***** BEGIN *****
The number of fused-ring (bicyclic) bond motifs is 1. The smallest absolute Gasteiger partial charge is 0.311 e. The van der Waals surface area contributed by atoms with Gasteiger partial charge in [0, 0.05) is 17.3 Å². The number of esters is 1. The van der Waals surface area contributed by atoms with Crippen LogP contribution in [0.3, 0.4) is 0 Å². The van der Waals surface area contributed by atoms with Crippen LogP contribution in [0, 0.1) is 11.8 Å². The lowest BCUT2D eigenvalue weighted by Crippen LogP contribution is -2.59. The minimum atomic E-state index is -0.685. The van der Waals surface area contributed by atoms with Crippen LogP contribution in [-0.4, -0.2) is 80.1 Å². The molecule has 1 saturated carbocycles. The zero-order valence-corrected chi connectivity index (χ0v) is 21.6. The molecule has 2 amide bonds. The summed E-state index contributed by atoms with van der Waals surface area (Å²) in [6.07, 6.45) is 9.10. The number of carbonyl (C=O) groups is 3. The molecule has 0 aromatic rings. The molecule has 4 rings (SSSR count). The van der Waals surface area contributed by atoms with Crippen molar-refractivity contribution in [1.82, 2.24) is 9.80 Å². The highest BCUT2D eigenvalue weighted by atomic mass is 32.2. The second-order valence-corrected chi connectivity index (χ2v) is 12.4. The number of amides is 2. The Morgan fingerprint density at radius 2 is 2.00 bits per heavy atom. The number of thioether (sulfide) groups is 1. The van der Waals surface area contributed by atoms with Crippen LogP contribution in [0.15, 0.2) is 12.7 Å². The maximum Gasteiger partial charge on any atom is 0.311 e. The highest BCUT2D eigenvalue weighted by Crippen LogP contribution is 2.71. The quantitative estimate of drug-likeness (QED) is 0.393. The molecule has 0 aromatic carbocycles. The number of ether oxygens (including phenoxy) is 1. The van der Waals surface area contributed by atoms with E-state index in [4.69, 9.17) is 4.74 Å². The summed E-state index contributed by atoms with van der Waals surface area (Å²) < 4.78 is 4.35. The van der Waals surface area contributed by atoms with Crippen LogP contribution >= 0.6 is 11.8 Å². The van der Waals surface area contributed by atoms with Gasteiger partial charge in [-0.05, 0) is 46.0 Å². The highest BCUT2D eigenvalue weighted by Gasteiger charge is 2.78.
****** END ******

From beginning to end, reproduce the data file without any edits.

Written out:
The number of fused-ring (bicyclic) bond motifs is 1. The smallest absolute Gasteiger partial charge is 0.311 e. The van der Waals surface area contributed by atoms with Gasteiger partial charge in [0, 0.05) is 17.3 Å². The number of esters is 1. The van der Waals surface area contributed by atoms with Crippen LogP contribution in [0.3, 0.4) is 0 Å². The van der Waals surface area contributed by atoms with Crippen LogP contribution in [0, 0.1) is 11.8 Å². The lowest BCUT2D eigenvalue weighted by Crippen LogP contribution is -2.59. The minimum atomic E-state index is -0.685. The van der Waals surface area contributed by atoms with Crippen LogP contribution in [-0.4, -0.2) is 80.1 Å². The molecule has 1 saturated carbocycles. The zero-order valence-corrected chi connectivity index (χ0v) is 21.6. The molecule has 2 amide bonds. The summed E-state index contributed by atoms with van der Waals surface area (Å²) in [6.07, 6.45) is 9.10. The number of carbonyl (C=O) groups is 3. The molecule has 0 aromatic rings. The molecule has 4 rings (SSSR count). The van der Waals surface area contributed by atoms with Crippen molar-refractivity contribution in [1.82, 2.24) is 9.80 Å². The highest BCUT2D eigenvalue weighted by atomic mass is 32.2. The second-order valence-corrected chi connectivity index (χ2v) is 12.4. The number of amides is 2. The Morgan fingerprint density at radius 2 is 2.00 bits per heavy atom. The number of thioether (sulfide) groups is 1. The van der Waals surface area contributed by atoms with Crippen LogP contribution in [0.15, 0.2) is 12.7 Å². The maximum Gasteiger partial charge on any atom is 0.311 e. The highest BCUT2D eigenvalue weighted by Crippen LogP contribution is 2.71. The quantitative estimate of drug-likeness (QED) is 0.393. The molecule has 0 aromatic carbocycles. The number of ether oxygens (including phenoxy) is 1. The van der Waals surface area contributed by atoms with E-state index in [4.69, 9.17) is 4.74 Å². The summed E-state index contributed by atoms with van der Waals surface area (Å²) < 4.78 is 4.35. The van der Waals surface area contributed by atoms with Crippen LogP contribution >= 0.6 is 11.8 Å². The van der Waals surface area contributed by atoms with Gasteiger partial charge in [-0.05, 0) is 46.0 Å². The highest BCUT2D eigenvalue weighted by Gasteiger charge is 2.78.